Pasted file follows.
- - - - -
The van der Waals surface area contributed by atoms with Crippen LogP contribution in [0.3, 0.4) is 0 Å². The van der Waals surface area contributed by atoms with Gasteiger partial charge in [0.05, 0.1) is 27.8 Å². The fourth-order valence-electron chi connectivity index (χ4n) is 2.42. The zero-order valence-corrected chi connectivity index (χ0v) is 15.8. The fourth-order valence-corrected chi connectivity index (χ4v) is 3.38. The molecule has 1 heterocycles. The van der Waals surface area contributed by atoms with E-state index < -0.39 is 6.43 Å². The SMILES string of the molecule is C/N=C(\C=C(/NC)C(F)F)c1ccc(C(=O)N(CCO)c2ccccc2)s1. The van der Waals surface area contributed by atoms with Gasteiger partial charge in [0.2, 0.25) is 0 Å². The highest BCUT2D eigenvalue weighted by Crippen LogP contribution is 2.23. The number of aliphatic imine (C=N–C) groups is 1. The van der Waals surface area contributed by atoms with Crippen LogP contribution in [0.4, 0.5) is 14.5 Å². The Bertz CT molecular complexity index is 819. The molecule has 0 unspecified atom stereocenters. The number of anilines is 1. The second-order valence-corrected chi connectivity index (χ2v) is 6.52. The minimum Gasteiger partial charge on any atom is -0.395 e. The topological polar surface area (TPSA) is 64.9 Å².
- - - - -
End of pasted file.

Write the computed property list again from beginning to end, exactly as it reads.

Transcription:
The van der Waals surface area contributed by atoms with Crippen LogP contribution in [0.3, 0.4) is 0 Å². The van der Waals surface area contributed by atoms with Gasteiger partial charge in [0.05, 0.1) is 27.8 Å². The fourth-order valence-electron chi connectivity index (χ4n) is 2.42. The zero-order valence-corrected chi connectivity index (χ0v) is 15.8. The fourth-order valence-corrected chi connectivity index (χ4v) is 3.38. The molecule has 1 heterocycles. The van der Waals surface area contributed by atoms with E-state index < -0.39 is 6.43 Å². The SMILES string of the molecule is C/N=C(\C=C(/NC)C(F)F)c1ccc(C(=O)N(CCO)c2ccccc2)s1. The van der Waals surface area contributed by atoms with Gasteiger partial charge in [0.2, 0.25) is 0 Å². The highest BCUT2D eigenvalue weighted by Crippen LogP contribution is 2.23. The number of aliphatic imine (C=N–C) groups is 1. The van der Waals surface area contributed by atoms with Crippen LogP contribution in [0.4, 0.5) is 14.5 Å². The Bertz CT molecular complexity index is 819. The molecule has 0 unspecified atom stereocenters. The number of anilines is 1. The second-order valence-corrected chi connectivity index (χ2v) is 6.52. The minimum Gasteiger partial charge on any atom is -0.395 e. The topological polar surface area (TPSA) is 64.9 Å².